this morning, the post editorial board adds, if this is his inclination now, imagine how he mild wield the powers of the presidency. >> thanks, nancy. bloomberg politics managing editor john heilemann is here. >> hi. >> can we determine if there's a political impact from these very, very different responses to the tragedy in orlando? >> i think it's all too early for that. what we know is that in the course of the republican nomination fight, when appealing to a republican nominating electorate, that donald trump benefitted politically by posturing as a strong man in the face of prior terrorist events, whether they were in brussels, san bernardino, or paris. he's asserted that's true. there seems to be ample evidence that suggests those were good for him politically in terms of how he responded. as we all know though, we're now in a totally different world where you're not competing for a relatively small sliver of the republican electorate. you're competing in a much broader electorate. what this is all about now is tryingfi
the middle of the electorate who have not decided whether they're conservative or liberal. they're not sure and they have to make a choice between hillary clinton and donald trump. whether this kind of rhetoric will appeal to those people, unknown. it's just too soon. >> it's also important to determine what being tough means. >> yes, it does. hillary clinton would argue that the kind of policies and posturing that trump engages in makes the country less safe. that's the argument she's going to make. she made it yesterday. she's going to make it over the course of the next few months. saying some of the inflammatory things he says about muslims both in the united states and abroad doesn't help. doesn't make the country stronger or safer. trump has a different point of view on that topic. >> but that's the problem many people are grappling with. the words are so inflammatory that in many cases it could even make the situation worse. that's what's so frightening. >> there's certainly that. that's an argument that many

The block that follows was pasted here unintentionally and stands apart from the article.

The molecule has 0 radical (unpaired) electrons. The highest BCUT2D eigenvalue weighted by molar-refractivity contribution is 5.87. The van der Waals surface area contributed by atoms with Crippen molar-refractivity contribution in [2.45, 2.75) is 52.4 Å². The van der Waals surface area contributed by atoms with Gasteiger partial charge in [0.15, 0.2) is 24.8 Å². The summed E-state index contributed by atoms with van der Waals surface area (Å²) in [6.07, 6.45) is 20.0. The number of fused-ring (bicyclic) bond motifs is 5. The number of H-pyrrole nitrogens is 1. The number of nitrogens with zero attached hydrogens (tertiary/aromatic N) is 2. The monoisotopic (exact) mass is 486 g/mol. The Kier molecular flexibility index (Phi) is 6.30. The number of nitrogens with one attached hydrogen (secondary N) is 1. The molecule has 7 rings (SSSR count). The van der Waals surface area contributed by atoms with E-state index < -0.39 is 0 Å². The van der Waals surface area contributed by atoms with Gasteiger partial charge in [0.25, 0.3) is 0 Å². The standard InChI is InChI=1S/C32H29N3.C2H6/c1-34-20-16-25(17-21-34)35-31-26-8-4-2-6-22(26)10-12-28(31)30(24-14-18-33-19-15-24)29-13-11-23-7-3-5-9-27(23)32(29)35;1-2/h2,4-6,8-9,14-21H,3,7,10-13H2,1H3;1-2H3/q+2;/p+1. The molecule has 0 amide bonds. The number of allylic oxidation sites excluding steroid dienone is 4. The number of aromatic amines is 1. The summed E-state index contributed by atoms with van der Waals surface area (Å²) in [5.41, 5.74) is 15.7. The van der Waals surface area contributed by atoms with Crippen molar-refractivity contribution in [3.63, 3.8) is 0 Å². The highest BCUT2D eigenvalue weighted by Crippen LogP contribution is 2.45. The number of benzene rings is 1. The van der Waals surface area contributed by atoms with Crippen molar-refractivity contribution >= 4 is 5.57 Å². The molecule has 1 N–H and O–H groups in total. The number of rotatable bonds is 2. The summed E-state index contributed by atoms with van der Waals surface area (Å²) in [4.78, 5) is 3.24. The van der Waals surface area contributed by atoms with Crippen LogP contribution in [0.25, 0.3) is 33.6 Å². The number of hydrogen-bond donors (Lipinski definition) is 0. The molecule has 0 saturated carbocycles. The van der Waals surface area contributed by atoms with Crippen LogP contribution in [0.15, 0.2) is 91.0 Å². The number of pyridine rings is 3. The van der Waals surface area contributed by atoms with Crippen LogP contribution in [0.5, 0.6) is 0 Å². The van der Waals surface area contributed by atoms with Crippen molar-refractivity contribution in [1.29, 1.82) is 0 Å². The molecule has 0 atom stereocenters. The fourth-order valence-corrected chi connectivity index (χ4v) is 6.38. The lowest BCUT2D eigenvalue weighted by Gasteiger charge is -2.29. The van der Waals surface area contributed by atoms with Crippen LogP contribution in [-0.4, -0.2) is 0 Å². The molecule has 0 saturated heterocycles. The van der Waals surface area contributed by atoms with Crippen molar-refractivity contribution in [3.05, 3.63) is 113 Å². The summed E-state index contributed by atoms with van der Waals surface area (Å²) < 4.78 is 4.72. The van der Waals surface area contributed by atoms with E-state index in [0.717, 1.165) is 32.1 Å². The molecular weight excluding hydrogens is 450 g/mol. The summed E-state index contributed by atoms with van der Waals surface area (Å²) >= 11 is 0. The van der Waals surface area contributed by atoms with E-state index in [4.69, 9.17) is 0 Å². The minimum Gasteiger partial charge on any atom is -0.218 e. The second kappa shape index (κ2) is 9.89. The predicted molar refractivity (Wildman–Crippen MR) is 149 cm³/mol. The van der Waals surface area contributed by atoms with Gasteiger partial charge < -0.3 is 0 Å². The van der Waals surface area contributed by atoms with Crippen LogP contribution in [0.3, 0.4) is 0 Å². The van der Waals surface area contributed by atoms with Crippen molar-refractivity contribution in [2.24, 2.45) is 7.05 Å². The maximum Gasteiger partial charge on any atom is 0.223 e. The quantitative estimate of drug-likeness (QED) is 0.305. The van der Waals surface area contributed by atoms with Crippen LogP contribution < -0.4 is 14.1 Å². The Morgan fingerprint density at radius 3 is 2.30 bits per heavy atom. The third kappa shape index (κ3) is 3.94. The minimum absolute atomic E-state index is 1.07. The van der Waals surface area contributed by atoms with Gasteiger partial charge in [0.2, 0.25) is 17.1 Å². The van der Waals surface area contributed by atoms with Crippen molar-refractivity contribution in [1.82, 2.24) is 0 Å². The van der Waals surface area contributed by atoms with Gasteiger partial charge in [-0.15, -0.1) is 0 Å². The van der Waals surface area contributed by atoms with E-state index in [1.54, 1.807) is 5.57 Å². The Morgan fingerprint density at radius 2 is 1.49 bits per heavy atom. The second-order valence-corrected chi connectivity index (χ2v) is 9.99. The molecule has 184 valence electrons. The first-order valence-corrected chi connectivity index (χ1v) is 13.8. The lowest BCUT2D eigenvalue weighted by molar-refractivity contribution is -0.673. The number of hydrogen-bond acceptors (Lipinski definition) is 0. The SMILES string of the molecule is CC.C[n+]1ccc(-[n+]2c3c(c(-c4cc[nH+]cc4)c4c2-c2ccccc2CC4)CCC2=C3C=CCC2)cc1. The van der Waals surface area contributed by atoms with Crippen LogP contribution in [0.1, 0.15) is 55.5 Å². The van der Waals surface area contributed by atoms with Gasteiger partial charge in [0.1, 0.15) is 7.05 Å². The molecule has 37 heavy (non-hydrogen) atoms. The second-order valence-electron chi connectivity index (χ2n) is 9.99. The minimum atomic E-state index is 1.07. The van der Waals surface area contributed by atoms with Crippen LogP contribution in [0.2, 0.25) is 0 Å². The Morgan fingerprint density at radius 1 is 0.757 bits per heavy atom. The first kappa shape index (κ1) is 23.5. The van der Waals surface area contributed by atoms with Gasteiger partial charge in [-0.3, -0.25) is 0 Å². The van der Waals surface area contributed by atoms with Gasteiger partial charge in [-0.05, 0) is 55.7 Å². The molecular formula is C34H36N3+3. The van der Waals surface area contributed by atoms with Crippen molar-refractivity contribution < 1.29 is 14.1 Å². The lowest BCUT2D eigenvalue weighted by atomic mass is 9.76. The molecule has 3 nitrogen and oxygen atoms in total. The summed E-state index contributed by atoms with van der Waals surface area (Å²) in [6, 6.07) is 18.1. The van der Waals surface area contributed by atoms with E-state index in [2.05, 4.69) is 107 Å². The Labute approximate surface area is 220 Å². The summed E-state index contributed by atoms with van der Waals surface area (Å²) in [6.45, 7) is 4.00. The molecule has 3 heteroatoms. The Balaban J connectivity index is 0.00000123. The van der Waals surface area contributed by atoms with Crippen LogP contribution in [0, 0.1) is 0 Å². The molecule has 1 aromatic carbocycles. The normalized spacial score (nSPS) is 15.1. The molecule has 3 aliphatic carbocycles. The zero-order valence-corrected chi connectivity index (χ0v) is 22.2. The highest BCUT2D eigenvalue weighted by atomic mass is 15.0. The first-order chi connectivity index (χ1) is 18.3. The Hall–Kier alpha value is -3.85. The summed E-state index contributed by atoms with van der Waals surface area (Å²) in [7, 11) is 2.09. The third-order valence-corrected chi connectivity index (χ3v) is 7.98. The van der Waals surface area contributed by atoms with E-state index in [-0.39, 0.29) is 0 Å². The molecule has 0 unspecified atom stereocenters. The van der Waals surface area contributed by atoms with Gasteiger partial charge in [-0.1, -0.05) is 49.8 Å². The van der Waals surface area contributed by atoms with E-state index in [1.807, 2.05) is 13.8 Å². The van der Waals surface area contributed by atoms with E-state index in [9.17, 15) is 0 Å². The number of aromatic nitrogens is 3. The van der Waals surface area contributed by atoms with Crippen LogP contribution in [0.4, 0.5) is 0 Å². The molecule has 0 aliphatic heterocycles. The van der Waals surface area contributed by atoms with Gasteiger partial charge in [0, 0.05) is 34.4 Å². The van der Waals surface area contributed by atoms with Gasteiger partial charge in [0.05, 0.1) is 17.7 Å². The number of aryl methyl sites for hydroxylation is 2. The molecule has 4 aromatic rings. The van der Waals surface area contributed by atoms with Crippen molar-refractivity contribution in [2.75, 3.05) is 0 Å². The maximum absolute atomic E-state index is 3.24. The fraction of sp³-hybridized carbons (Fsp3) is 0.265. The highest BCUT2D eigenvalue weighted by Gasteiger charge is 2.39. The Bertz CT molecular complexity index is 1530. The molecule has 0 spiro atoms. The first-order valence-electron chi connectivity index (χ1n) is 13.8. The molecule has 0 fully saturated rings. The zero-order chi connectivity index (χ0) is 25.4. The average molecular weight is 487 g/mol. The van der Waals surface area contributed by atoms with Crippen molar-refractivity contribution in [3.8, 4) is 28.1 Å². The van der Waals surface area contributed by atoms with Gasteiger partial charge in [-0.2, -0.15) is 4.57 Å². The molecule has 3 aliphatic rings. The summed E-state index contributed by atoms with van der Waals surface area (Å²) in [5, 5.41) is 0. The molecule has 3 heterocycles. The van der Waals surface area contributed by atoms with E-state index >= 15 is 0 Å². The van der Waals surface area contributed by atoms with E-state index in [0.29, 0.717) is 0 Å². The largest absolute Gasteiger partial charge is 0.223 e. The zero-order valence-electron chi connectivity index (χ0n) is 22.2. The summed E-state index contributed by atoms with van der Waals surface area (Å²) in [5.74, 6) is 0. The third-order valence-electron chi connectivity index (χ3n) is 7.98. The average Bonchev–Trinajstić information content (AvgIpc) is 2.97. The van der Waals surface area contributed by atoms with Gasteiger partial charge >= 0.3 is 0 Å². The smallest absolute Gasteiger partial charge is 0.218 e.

partisan democrats, many foreign policy experts agree with that assessment. there's another issue, which is the broad political contours it of a debate about is trump fit for the oval office. beyond the question of whether it makes us safer or not to engage in this kind of rhetoric, what secretary clinton is going to say in the months ahead is this is another example of trump being flawed as a character. "the new york times" and others describe the speech he gave yesterday and his whole reaction to this from the beginning, the tweeting thanks for the congrats about being right, then the things he said about president obama yesterday, and the speech, asing with outside what we consider the rhetorical norms of a presidential campaign. >> john, the people are here. he's talking about banning them. the people are here. >> there's also this suggestion that the entire muslim community in america is responsible for not turning this